There are times when a single event, a single moment even, presents a tableau so pregnant with significance and consequence that it seizes the imagination and refuses to let it go. Such a moment came to me while I sat watching the television news footage of the return of Patrick Manning to this country.
It was the night before the Emancipation holiday and the airport was packed with hundreds of PNM supporters bursting with anticipation, excitement and pure joy. They had come from all parts, from Arima, from Port of Spain, from Diego Martin and, in huge numbers, from San Fernando East. And as the tassas ceaselessly thrummed the rhythms so did the cadences of their excitement rise.
Some of them held placards which expressed their sentiments. But the underlying sentiment was clear enough. They were there to welcome back their once and future messiah, the hero who would deliver them from their bondage, the "One" who would raise them up from their debasement and return them to the corridors of glory.
And then Mr Manning appeared and I was frozen in shock. On reflection I admit that it was foolish of me to expect the man who emerged from the airport to be anything like the man whose image I had in my mind. But that was the image I had. That of a rampant, redshirted Mr Manning, dancing at a podium in front of a huge crowd, finger pointed in the air and shouting, "Great is the PNM and it shall prevail".
That was the image. And, as the reality hobbled slowly forward, visibly weak and frail, wrapped in some kind of harness, using a cane and protectively shepherded by his wife and sundry bodyguards, an overwhelming sense of utter sadness washed over me and the tears came to my eyes.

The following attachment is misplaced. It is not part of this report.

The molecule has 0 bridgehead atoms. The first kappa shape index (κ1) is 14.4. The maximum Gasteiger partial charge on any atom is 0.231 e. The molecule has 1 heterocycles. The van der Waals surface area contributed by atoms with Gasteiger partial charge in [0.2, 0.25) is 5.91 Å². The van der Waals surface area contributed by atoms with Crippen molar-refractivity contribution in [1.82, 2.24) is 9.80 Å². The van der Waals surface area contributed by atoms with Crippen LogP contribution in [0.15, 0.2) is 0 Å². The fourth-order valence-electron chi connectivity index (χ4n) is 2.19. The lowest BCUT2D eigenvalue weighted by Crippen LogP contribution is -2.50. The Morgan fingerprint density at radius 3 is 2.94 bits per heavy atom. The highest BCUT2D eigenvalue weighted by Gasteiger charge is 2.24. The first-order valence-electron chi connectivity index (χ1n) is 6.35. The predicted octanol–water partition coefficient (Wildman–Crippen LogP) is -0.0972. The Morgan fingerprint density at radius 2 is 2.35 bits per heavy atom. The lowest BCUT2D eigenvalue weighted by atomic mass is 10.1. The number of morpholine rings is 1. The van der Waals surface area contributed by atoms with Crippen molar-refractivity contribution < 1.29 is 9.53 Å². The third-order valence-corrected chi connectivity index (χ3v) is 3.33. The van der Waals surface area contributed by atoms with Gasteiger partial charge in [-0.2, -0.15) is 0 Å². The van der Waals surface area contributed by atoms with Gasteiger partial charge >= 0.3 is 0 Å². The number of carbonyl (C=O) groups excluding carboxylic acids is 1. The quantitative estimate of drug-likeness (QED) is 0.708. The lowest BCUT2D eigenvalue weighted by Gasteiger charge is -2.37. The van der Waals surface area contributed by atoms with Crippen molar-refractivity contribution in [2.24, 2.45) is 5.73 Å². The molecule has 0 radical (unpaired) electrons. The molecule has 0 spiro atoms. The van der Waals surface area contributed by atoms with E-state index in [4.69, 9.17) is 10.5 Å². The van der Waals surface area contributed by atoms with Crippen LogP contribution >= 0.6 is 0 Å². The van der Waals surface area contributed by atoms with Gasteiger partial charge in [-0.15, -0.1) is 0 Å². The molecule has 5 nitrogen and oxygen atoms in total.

That was the tableau which imprinted itself indelibly on my mind and which seized my imagination and refused to let it go. For days I walked around with this picture, this frozen moment in time, in my head, and every time I opened my inner eye to peek at it the sadness would return. I simply could not let that continue. (Especially not in this month.) So I decided to confront the picture head-on and let it lead where it might.
I am certain that I have not plumbed the full depths of the emotions which assailed me that night. Maybe I never will. But this is what I have gleaned thus far. For me the sad significance of the picture emerges in the first place at a simple human level. As the reader would well know I have been an implacable opponent of Mr Manning and his politics. But putting the politics aside for a moment, I felt deeply for Patrick Manning, the man, who had been meticulous about taking care of his body and who, before his stroke, seemed to be in excellent physical shape.
I could not begin to imagine how such a man, one of such boundless pride and monumental ego, could even begin to accept what he had, in physical terms at least, become. And I grieved for him that he had to go through that. But what I imagine would have been the humiliation of his physical condition must have become infinitely worse when he was forced to reveal that condition to hundreds of adoring supporters at the airport that night.